Bulletin Letter – 10/28/18

Dear Parishioners,                                                                                                                                  +JMJ

First of all, thank you so much to everybody who put so much work into our Discipleship Ministry Fair this past weekend, especially our Discipleship Coordinators from each campus, and the leaders of the service areas who prepared displays for the fair. My hope is that people really got a better feel for the service opportunities – and needs – in our parish. And that even more people add their talents to the pool of those already serving so generously to make our three campuses function as a unified, lively parish.

This past week we had our first pastoral Council meeting of the year. Four pastoral council members ended their 3-year terms last spring; therefore four new members joined us. The pastoral council this year includes: Patrick Burkley, Bill priest, John Molitor, Mary Lichty, Ed Reinhart, and Michelle Dooley. Our permanent deacons are always considered members ex officio. Here are summary highlights from the meeting:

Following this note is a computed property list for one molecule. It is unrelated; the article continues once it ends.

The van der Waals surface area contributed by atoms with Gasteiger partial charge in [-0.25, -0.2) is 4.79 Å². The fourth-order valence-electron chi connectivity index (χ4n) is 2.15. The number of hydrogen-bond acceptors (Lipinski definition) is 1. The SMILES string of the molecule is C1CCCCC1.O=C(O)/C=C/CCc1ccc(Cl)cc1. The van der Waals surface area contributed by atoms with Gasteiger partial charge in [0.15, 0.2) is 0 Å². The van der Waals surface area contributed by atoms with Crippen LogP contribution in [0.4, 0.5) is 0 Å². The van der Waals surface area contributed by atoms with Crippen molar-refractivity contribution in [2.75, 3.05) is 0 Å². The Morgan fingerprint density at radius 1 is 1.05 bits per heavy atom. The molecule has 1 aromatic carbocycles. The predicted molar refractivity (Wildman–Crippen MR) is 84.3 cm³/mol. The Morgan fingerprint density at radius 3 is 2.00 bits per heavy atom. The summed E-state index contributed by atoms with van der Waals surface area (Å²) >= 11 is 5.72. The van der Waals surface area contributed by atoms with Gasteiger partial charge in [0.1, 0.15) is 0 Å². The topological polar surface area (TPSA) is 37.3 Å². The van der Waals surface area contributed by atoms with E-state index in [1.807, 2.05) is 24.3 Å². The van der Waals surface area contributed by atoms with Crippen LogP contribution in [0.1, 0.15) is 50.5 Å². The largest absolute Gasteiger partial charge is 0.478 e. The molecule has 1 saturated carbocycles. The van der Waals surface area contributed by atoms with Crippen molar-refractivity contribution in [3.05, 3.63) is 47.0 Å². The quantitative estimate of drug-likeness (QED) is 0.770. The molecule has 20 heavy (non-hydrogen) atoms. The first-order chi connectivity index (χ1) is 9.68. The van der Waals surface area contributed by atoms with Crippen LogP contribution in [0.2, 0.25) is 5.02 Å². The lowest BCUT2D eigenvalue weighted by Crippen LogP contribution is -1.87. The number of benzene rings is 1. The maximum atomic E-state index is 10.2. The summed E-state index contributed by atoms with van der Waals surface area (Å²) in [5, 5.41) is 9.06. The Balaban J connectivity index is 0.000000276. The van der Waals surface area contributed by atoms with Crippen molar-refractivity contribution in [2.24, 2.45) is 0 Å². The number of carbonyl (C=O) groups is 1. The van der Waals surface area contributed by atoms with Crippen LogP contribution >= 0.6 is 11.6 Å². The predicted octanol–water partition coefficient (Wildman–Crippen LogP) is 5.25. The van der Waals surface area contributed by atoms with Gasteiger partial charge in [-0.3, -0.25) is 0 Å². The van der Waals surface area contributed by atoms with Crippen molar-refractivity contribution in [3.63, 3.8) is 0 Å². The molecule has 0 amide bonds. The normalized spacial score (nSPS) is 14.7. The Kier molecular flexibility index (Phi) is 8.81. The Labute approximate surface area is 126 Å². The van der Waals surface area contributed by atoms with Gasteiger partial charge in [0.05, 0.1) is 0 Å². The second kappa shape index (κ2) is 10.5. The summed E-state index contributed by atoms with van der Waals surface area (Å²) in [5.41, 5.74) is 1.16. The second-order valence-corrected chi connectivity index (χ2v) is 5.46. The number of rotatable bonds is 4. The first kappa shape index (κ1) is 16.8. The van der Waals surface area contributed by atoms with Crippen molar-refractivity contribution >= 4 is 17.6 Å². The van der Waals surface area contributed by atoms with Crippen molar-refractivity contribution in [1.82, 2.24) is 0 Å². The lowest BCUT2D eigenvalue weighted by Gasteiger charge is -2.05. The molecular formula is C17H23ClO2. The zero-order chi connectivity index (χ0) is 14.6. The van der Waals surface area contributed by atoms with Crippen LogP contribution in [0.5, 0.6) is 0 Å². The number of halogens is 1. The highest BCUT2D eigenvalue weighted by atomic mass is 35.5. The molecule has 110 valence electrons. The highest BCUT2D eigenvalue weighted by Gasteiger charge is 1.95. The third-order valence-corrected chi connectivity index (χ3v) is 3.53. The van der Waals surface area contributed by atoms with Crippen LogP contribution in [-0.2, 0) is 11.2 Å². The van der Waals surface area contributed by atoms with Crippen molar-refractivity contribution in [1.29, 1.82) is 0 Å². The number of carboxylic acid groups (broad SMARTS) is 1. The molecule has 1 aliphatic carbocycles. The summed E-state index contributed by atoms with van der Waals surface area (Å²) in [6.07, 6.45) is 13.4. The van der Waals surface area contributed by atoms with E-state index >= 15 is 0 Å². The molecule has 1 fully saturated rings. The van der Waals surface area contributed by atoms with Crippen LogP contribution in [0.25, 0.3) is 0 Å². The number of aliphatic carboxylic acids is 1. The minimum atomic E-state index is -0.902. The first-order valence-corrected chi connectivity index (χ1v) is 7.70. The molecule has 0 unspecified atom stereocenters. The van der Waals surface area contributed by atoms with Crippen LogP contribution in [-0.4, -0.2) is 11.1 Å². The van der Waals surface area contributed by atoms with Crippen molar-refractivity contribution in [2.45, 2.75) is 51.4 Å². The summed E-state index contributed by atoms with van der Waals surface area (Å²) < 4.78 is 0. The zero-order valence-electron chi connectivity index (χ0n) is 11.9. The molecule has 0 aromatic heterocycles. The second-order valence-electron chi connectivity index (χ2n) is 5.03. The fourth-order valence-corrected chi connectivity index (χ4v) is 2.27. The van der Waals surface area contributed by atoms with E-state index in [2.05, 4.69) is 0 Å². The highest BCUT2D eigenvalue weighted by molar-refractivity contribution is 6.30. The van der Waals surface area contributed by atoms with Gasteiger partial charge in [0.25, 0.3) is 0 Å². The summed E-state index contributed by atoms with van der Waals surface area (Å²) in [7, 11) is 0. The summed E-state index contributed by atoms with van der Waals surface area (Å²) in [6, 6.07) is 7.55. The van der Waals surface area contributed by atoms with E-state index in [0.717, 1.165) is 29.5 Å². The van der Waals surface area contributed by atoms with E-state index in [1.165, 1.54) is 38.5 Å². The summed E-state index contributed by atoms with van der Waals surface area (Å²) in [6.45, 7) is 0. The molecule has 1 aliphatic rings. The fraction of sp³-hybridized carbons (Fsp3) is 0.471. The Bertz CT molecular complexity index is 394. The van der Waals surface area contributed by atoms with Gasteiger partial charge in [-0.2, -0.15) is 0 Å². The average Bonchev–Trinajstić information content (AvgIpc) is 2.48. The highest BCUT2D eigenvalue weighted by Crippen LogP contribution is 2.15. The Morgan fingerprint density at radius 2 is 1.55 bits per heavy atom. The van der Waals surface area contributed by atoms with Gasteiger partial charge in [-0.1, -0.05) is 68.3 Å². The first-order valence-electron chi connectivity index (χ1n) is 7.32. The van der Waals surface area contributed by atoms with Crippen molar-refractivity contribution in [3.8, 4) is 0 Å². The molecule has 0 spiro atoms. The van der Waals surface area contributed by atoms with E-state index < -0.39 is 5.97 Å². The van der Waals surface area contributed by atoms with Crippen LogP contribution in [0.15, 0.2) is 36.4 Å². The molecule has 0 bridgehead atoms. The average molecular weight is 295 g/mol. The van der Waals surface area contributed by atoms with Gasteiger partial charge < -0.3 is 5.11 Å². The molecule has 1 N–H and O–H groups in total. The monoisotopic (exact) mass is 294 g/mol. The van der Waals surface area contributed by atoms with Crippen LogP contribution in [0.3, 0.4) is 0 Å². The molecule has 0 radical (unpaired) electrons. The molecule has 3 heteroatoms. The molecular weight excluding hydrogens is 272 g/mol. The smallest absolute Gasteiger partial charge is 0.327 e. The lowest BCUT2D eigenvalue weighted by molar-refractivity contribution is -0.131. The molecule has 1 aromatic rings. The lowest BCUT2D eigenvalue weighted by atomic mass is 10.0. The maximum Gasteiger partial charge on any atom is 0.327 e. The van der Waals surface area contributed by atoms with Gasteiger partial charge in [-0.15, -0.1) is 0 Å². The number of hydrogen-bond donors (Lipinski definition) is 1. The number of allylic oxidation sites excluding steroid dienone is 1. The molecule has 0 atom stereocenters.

– We reviewed the purpose of the pastoral council, including its history back into a document of Vatican II. Pastoral councils have a threefold purpose: They are to investigate and consider matters relating to pastoral activity and to formulate practical conclusions concerning them. The pastoral council is consultative, not deliberative. (That means I can’t blame the council for decisions I make, since they are only recommending!)

– Then I asked a question about whether I should do more as the pastor – or we as a pastoral staff – to address some of the priest abuse scandals that have been in the news, especially with the Pennsylvania Grand Jury report, and the revelations regarding former Cardinal McCarrick. There seemed to be consensus that we have said enough, thus far; although everybody is watching to see that the matter gets taken very seriously by Church authorities. We will keep our ears open to see if there is more need to address the situation at the parish level, as things develop. The Diocese did release a Q&A page regarding sexual abuse; and that info will be put on our parish homepage and Facebook.